Even if you don't enable the strongest password security policies available, you need to develop a procedure for determining passwords and distribute instructions to your users. For example, set a rule that every password must contain both numbers and letters. Or tell users to avoid using any part of their names in their passwords. Users with access rights to sensitive material (e.g., company payroll records) need to avoid using any recognizable phrase in their passwords so that other staff members can't guess the password. These recognizable phrases include numbers that refer to birthdays, names of spouses or family pets, or any other references that coworkers might know.
Using Strong Passwords
Enabling the Passwords must meet complexity requirements (aka strong passwords) policy means that the OS helps you maintain security by enforcing rules when users create passwords. When you enable strong passwords, passwords become more difficult to guess and "dictionary attacks," in which software randomly tries passwords in order to break in, are less likely to succeed.
Strong passwords use a device called a notification package, which uses a .dll file that contains password rules. You can't configure the rules that are in Win2K's default notification package, passfilt.dll. However, you can write your own notification package if you want a different set of rules. You'll find the source code for passfilt.dll in the Microsoft article "HOWTO: Password Change Filtering & Notification in Windows NT" (http://support.microsoft.com/default.aspx?scid=kb;en-us;q151082), and you can use it as a model for writing your own .dll file. The .dll source code is the same for Win2K and NT. Passfilt.dll contains the following rules, which apply as users create passwords.
- Passwords must contain at least six characters, and the character string must contain at least three of these four character types: uppercase letters, lowercase letters, numerals, and nonalphanumeric characters (e.g., *, %, &, !).
- Passwords can't contain the user's logon name.
- Passwords can't contain any portion of the user's full name. If users create passwords that don't pass the rules, the OS issues an error message and won't accept the password.
If you enable strong passwords, you need to consider the settings for password uniqueness. Users might have difficulty inventing strong passwords, and some administrators let a user repeat a password after one or two changed passwords. The rationale for this policy is that because the passwords are difficult to crack, security doesn't suffer when users can reuse an old password after only a short amount of time.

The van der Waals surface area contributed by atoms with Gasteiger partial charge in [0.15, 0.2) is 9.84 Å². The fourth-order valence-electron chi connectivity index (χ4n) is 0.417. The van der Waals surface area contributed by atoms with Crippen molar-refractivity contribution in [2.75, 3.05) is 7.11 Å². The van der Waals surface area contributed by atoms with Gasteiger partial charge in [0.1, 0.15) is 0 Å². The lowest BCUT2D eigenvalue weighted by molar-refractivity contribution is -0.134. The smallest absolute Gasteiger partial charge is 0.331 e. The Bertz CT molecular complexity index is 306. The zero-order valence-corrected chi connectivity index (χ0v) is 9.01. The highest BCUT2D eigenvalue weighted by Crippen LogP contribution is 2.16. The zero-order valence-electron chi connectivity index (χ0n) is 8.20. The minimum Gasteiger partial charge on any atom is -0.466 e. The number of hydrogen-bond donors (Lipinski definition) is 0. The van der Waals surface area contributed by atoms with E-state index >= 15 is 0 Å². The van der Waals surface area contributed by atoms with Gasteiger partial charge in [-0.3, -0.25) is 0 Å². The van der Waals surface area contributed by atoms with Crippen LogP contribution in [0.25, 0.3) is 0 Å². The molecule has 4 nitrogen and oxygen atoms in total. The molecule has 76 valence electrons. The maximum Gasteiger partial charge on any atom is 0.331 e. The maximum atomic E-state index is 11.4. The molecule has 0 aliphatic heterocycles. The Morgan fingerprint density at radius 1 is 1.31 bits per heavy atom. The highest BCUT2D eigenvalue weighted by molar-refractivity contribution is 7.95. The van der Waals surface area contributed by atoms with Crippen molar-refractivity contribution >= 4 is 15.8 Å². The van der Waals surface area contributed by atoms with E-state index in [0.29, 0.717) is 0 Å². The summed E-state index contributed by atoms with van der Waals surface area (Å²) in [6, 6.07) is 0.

Complicated passwords also increase the chances of typing errors when users enter the password during logon. A more common problem is users forgetting characters in their passwords. Users solve this problem in several ways that compromise security, such as by writing their passwords on notes that they affix to their monitors or by leaving themselves notes in unlocked desk drawers.
Administrators who enable the strong password feature do so because they want to apply the maximum password security features available. Forbidding repeated passwords until a large number of intervening passwords are used certainly tightens security. My advice is to implement the strongest security measures at first. If you run into problems because users can't come up with a series of strong passwords, you can lower the specified number of passwords.
Win2K enforces strong password rules only when a user creates a password over the network (i.e., when the user is working on a computer connected to other computers). The strong password rule isn't active when an administrator writes a user password directly to the SAM, so you can open Active Directory Users and Computers and enter a user password that doesn't qualify as a strong password (let's call it a "weak password"). This action lets you enforce strong password rules on a user-by-user basis. If security is of sufficient concern to warrant implementing strong passwords, use this bypass sparingly. Apply it only to users who have secure workstations or low access rights.
If you enter a weak password for a user in AD, the user must use the strong password rules when he or she creates a new password after the specified time for password changes has elapsed. By selecting Password never expires in the user's Properties dialog box, you can let the user continue to use an administrator-assigned weak password. If you have a reason to give the user a new password, create the password yourself in AD to avoid the filters that the rules contain.
Passwords on the Front Line
Password security is a front-line defense in enterprise security. When you use policies that strengthen password security, be sure to notify users about the new password environment and provide easy-to-follow instructions for creating and changing passwords.
Additionally, intruders sometimes use software that helps them crack passwords. If you can obtain a copy of one of these programs, test your passwords by running the software on various computers within your enterprise. If the software cracks any password within 1 minute, ask the user to create a new, more complicated password.